This area of bank lending has been one of the least favoured sectors of bank funding in recent years as banks have looked to repair their battered balance sheets and reduce their exposure to property backed lending. A recent survey of European Property Finance trends has seen lenders surveyed increase their likelihood to lend. With three quarters reporting they expect to finance some form of speculative development funding in the next five year period. As always those with the best track records, prime sites and pre-let or sold developments would be their favoured lending targets. Ultimately the banks know that speculative property development can deliver stellar profit gains that allow for developers to pass some of the gross development margin back to their bank financers. So as always in this stage in the property cycle the banks return in search of profits and gentle ease back into an area of the economy that has proven to provide good returns for savvy developers and bankers over many years. It is the speed at which bankers and investors can enjoy their profits and returns, with most speculative building development projects taking between a year and two years to complete. It means that banks and investors can enjoy returns well into double figures quickly with the advantage of a first or second charge of security over a valuable asset. Will this change in attitude now make it easier for builders and property developers to obtain speculative development funding as well as kick starting the property and construction industries?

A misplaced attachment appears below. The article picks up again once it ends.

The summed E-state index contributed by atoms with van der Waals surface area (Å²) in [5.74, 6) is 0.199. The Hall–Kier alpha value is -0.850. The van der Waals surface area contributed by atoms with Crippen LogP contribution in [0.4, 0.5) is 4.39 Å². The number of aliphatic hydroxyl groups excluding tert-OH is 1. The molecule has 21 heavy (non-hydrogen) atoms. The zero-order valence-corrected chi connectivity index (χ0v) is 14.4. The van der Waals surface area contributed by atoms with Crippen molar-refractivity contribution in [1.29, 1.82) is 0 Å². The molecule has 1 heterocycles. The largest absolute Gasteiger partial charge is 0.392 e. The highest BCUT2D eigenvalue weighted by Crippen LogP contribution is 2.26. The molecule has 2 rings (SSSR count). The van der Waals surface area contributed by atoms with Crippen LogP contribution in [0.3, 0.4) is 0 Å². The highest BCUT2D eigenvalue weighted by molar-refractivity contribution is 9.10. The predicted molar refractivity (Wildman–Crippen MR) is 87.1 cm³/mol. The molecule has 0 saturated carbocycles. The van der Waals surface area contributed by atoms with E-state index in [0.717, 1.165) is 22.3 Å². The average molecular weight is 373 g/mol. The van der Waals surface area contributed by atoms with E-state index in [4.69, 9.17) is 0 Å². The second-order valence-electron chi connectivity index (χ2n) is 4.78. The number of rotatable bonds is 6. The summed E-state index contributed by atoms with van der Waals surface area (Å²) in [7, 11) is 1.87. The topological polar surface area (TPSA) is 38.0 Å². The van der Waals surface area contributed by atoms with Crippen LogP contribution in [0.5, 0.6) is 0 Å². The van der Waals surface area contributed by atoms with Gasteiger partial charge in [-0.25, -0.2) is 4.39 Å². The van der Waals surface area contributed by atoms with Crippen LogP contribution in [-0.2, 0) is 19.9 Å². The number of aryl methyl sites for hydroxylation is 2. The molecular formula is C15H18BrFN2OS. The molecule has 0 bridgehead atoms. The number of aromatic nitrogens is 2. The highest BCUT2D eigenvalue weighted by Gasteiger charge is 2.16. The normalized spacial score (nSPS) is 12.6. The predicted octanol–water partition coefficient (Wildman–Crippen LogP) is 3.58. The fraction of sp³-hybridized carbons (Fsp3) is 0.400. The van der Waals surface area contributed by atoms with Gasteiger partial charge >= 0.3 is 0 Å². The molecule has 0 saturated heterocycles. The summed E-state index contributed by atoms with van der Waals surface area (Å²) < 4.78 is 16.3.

Cracked brickwork is usually a symptom of some form of structural defect to your house or building, however they can vary greatly in repair costs. This is because cracked brick or masonry can be a sign of a more serious structural defect like subsidence or some other form of progressive movement. Or it could simple be a case of settlement that could be repaired for just a few hundred pounds. Very often houses have been badly constructed when they were initially built. This is called poor construction technique by those that specialise in structural repairs. In our experience this counts for around seventy percent of structural building repairs with poor maintenance of items like drains and roofs being responsible for the majority of the rest. Very often properties have been built with no or inadequate lintels above structural opening likes doors and windows. Or poor infill has been used either in floor slabs or under footings, in fact we have seen footings in properties constructed in the 40’s and 50’s which have been built on only a thin strip concrete footing just seven or eight inches deep. So what is the best solution to these structural issues? You need the issues to be surveyed by an experienced building contractor who will let you know if you need to get advice form a structural engineer. Home owners like to avoid the expense of a structural engineer but a good contractor will know when they are needed and will not carry out any work if they have concerns over the seriousness of the repair. However less experienced or scrupulous builders will be more interested in getting paid for the job than your long term solution. So take some time to ask your builder about their experience and if they have any professionals in the industry like structural engineers, building surveyors, quantity surveyors or commercial surveyors who will give them a testimonial or reference. This way you have the confidence that your specialist structural building contractor has the skills and experience to give you a permanent and well finished solution to your structural building defects.